Vice Chancellor question time

Students were given the opportunity to open a dialogue with the Vice Chancellor

The Vice Chancellor Koen Lamberts took part in a question and answer event with students on 29 February on the topics of global society, wellbeing and student support services, the campus and domestic education policy. Student concerns that were raised during the session ranged from mental health provision to the cost of campus accommodation.

Image: University of York

Image: University of York

The university’s recent supportive position of the government’s green paper, particularly with regards to the exemption of universities from freedom of information (FOI) requests, was highlighted by students. Although the university does not implicitly agree with all aspects of the green paper, Lamberts defended its standpoint regarding FOI requests on the grounds that universities would be left at a competitive disadvantage to private institutions that are exempt from FOI requests. When asked to elaborate on this disadvantage, he said: “we might be asked to disclose information about programmes that we are interested in developing, about student that we would like to recruit and…we could be asked to disclose information on staff salaries, which would make it easy for competitors to recruit key staff from the university.” He also raised the risk posed by competition from private institutions offering courses that only require lecture space, with far lower running costs than a research intensive university such as York.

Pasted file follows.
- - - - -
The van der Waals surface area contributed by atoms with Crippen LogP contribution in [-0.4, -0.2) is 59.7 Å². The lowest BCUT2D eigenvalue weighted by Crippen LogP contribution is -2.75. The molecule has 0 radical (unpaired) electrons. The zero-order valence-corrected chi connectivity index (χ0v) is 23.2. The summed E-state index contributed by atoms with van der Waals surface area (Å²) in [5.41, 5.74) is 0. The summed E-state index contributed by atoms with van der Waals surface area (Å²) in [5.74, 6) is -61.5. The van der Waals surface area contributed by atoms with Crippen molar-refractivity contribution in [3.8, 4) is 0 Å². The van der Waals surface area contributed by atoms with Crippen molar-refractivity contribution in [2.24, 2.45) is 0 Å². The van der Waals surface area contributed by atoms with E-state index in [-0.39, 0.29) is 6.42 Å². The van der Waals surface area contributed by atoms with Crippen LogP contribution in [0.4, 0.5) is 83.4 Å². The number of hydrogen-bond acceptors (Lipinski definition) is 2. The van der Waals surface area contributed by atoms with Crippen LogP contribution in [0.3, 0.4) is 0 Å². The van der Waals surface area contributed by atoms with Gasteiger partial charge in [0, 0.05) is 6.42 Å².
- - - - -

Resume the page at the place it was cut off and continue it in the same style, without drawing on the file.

Current campus development includes the construction of teaching facilities in the Spring Lane building and biology phase two. The future expansion of Heslington East will see the creation of shops and a new doctors’ surgery on Field Lane, and the Piazza building, which will house the International Pathway College and catering facilities. Lamberts defended the expense of such projects as: “we know that there are students who are reluctant to commit to York because of the quality of some of the buildings and the state of some parts of the campus.”

On campus accommodation fees for the academic year of 2016/17 range from £106 to £150 per week. It was suggested during the meeting that the profits from the universities York Conferences business could subsidise the cost of on campus accommodation. The Vice Chancellor claimed that this would be considered but only following a significant improvement in the conference business. He would not commit to saying that accommodation prices will remain the same and emphasised the high demand for ensuite accommodation, which will be considered in future development.

According to a recent YUSU survey, 75 percent of British University of York students ‘feel part of a community, compared to 64 percent of international students from outside the EU. In response to this, the Vice Chancellor said: “We have to ensure that people are encouraged to mix and that they generally take part in that diverse community…through colleges, by ensuring that they have balanced populations and…encouraging student societies that have a bigger geographical focus or origin to engage the entire student body.”